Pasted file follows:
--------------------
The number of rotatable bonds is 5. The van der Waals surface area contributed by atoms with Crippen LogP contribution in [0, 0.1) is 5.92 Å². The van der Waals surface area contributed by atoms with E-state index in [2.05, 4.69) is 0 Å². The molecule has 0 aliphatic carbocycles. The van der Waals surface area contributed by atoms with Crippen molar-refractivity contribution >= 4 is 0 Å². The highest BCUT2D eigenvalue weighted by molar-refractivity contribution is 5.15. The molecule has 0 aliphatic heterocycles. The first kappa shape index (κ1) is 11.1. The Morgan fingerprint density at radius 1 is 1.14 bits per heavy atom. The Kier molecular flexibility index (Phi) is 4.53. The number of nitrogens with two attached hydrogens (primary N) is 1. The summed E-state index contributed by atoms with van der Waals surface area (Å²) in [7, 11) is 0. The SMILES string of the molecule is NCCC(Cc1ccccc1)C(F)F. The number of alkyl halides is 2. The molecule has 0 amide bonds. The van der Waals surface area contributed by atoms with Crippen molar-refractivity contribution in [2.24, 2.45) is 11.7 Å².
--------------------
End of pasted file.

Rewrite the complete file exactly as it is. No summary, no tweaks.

The number of rotatable bonds is 5. The van der Waals surface area contributed by atoms with Crippen LogP contribution in [0, 0.1) is 5.92 Å². The van der Waals surface area contributed by atoms with E-state index in [2.05, 4.69) is 0 Å². The molecule has 0 aliphatic carbocycles. The van der Waals surface area contributed by atoms with Crippen molar-refractivity contribution >= 4 is 0 Å². The highest BCUT2D eigenvalue weighted by molar-refractivity contribution is 5.15. The molecule has 0 aliphatic heterocycles. The first kappa shape index (κ1) is 11.1. The Morgan fingerprint density at radius 1 is 1.14 bits per heavy atom. The Kier molecular flexibility index (Phi) is 4.53. The number of nitrogens with two attached hydrogens (primary N) is 1. The summed E-state index contributed by atoms with van der Waals surface area (Å²) in [7, 11) is 0. The SMILES string of the molecule is NCCC(Cc1ccccc1)C(F)F. The number of alkyl halides is 2. The molecule has 0 amide bonds. The van der Waals surface area contributed by atoms with Crippen molar-refractivity contribution in [2.24, 2.45) is 11.7 Å².